Cedric Chao: We’re not aware of a city pushing back on a forfeiture action against a medical cannabis dispensary.

    LB: We noticed you refer to medical marijuana as “cannabis” throughout the lawsuit. Any reason?

    CC: No, but people refer to it both ways.

    LB: You argue that DOJ can’t go after Harborside because it opened six years ago — exceeding the five-year statute of limitations. Isn’t there a good argument that, since Harborside continued to break federal law until this year, the clock shouldn’t start ticking until after the dispensary stopped selling medical cannabis?

    CC: Well there’s actually a case out there in the Sixth Circuit that addresses this issue. In the context of a gambling operation, it held that the statute of limitations began on the first discovery of illegal conduct by the government and that the government was not allowed to claim that the statute of limitations was reset every single day.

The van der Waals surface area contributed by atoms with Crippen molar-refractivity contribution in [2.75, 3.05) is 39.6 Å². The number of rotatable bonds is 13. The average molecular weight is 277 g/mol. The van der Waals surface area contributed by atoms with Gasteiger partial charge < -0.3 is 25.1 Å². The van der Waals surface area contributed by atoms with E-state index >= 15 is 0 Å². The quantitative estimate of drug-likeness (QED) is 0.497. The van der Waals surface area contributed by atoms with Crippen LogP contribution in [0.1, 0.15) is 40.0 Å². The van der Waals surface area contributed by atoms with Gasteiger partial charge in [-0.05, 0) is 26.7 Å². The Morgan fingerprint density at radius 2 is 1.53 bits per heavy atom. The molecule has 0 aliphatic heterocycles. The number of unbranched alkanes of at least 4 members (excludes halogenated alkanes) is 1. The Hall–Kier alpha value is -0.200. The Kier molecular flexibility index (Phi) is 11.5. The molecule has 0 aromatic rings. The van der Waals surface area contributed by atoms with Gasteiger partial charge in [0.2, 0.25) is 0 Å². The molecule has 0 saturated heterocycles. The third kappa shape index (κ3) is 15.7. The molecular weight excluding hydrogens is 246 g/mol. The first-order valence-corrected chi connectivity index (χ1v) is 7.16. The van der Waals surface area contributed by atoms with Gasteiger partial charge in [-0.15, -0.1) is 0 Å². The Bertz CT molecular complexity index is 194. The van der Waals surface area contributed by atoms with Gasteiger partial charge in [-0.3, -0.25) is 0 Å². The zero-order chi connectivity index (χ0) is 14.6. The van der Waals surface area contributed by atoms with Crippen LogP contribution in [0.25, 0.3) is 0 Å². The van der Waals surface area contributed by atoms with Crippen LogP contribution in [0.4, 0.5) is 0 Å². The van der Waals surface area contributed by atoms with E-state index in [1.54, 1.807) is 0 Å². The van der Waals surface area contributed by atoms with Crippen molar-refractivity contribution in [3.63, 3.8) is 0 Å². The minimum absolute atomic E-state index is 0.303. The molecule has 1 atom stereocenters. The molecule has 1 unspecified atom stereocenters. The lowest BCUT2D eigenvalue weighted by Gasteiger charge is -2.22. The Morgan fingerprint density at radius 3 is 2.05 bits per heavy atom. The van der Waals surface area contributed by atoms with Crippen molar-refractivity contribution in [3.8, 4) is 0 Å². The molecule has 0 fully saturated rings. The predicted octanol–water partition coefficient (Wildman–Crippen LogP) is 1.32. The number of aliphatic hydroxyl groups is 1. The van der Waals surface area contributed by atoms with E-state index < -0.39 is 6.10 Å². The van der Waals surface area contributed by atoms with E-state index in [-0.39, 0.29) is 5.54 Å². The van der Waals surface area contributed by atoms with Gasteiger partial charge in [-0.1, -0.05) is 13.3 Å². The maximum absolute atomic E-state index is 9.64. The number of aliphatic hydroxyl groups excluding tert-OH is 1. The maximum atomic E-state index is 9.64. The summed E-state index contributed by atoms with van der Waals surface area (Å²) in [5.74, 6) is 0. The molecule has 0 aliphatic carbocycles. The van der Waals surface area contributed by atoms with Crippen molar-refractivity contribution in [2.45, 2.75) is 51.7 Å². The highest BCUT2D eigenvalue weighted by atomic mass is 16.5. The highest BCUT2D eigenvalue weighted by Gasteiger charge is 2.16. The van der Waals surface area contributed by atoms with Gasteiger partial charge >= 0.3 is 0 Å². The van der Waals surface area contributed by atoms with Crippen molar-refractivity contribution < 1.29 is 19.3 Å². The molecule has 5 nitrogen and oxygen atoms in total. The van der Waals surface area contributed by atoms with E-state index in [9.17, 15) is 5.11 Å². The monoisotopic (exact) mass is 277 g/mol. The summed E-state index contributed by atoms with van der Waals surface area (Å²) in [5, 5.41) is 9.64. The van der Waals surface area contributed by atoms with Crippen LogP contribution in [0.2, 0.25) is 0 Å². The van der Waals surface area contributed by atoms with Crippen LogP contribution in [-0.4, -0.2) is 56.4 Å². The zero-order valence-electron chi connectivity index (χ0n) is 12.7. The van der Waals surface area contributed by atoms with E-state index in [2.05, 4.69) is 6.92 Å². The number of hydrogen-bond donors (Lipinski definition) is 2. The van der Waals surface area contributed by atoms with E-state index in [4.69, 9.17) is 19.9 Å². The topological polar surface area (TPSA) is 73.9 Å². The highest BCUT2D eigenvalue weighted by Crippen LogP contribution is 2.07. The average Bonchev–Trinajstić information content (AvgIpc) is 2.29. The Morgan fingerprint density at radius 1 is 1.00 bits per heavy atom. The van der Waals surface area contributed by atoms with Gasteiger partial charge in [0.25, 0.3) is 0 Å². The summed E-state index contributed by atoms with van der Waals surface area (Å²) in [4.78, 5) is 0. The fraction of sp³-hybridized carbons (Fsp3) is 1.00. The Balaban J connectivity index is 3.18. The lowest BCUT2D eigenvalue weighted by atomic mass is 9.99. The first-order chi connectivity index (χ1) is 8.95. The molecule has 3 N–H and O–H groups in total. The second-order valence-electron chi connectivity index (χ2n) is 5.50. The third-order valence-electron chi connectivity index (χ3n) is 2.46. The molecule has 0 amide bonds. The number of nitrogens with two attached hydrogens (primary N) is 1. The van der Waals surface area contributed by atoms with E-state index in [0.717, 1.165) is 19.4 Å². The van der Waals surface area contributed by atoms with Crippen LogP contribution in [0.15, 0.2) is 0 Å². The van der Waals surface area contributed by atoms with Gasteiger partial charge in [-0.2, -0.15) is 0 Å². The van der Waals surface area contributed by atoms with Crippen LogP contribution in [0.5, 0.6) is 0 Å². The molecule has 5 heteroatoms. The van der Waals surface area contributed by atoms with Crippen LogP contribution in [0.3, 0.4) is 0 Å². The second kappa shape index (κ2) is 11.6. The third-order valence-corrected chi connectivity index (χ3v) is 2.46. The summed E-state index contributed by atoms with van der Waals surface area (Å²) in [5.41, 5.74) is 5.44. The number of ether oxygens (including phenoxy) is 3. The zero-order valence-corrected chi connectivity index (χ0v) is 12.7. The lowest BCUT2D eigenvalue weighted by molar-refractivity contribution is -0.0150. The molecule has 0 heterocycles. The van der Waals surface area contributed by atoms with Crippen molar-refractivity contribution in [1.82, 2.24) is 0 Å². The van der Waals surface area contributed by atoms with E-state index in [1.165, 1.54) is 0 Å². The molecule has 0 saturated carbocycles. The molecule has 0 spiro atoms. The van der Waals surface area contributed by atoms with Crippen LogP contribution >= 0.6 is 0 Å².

LB: I guess the government can’t credibly argue it wasn’t aware of the Oakland dispensaries until now.

    CC: They had websites, they had advertisements, they wanted the patient population to know they had safe access to medical cannabis.

    LB: But the fact remains. Medical marijuana is illegal under federal law. How do you convince a federal judge that just because the attorney general tells his troops not to go after certain individuals that means it’s OK to break federal law?